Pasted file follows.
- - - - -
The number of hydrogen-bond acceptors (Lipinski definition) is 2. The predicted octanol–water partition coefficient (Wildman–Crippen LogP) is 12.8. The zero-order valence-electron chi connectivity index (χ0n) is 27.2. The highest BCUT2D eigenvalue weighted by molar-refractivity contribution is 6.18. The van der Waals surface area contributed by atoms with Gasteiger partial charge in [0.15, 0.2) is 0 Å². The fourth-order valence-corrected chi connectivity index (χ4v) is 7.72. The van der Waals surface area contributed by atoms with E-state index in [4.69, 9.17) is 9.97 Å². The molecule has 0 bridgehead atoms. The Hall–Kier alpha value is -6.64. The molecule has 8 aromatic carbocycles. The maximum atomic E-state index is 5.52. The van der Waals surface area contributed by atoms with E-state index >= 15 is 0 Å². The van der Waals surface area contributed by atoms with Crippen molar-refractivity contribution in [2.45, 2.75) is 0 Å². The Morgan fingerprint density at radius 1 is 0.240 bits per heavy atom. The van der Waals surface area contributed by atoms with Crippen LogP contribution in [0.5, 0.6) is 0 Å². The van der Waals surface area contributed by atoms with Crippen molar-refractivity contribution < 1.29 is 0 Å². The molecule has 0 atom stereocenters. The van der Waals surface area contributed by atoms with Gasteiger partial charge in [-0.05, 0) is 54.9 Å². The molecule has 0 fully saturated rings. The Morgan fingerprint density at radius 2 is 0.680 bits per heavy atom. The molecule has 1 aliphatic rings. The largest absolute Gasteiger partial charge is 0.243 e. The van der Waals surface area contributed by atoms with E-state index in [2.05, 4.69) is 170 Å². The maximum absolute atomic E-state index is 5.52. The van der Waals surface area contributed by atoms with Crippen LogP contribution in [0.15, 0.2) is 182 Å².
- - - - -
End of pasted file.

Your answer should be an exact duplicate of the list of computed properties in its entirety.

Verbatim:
The number of hydrogen-bond acceptors (Lipinski definition) is 2. The predicted octanol–water partition coefficient (Wildman–Crippen LogP) is 12.8. The zero-order valence-electron chi connectivity index (χ0n) is 27.2. The highest BCUT2D eigenvalue weighted by molar-refractivity contribution is 6.18. The van der Waals surface area contributed by atoms with Gasteiger partial charge in [0.15, 0.2) is 0 Å². The fourth-order valence-corrected chi connectivity index (χ4v) is 7.72. The van der Waals surface area contributed by atoms with E-state index in [4.69, 9.17) is 9.97 Å². The molecule has 0 bridgehead atoms. The Hall–Kier alpha value is -6.64. The molecule has 8 aromatic carbocycles. The maximum atomic E-state index is 5.52. The van der Waals surface area contributed by atoms with E-state index >= 15 is 0 Å². The van der Waals surface area contributed by atoms with Crippen molar-refractivity contribution in [2.45, 2.75) is 0 Å². The Morgan fingerprint density at radius 1 is 0.240 bits per heavy atom. The van der Waals surface area contributed by atoms with Crippen LogP contribution in [0.5, 0.6) is 0 Å². The van der Waals surface area contributed by atoms with Crippen molar-refractivity contribution < 1.29 is 0 Å². The molecule has 0 atom stereocenters. The van der Waals surface area contributed by atoms with Gasteiger partial charge in [-0.05, 0) is 54.9 Å². The molecule has 0 fully saturated rings. The Morgan fingerprint density at radius 2 is 0.680 bits per heavy atom. The molecule has 1 aliphatic rings. The largest absolute Gasteiger partial charge is 0.243 e. The van der Waals surface area contributed by atoms with E-state index in [2.05, 4.69) is 170 Å². The maximum absolute atomic E-state index is 5.52. The van der Waals surface area contributed by atoms with Crippen LogP contribution in [0.15, 0.2) is 182 Å².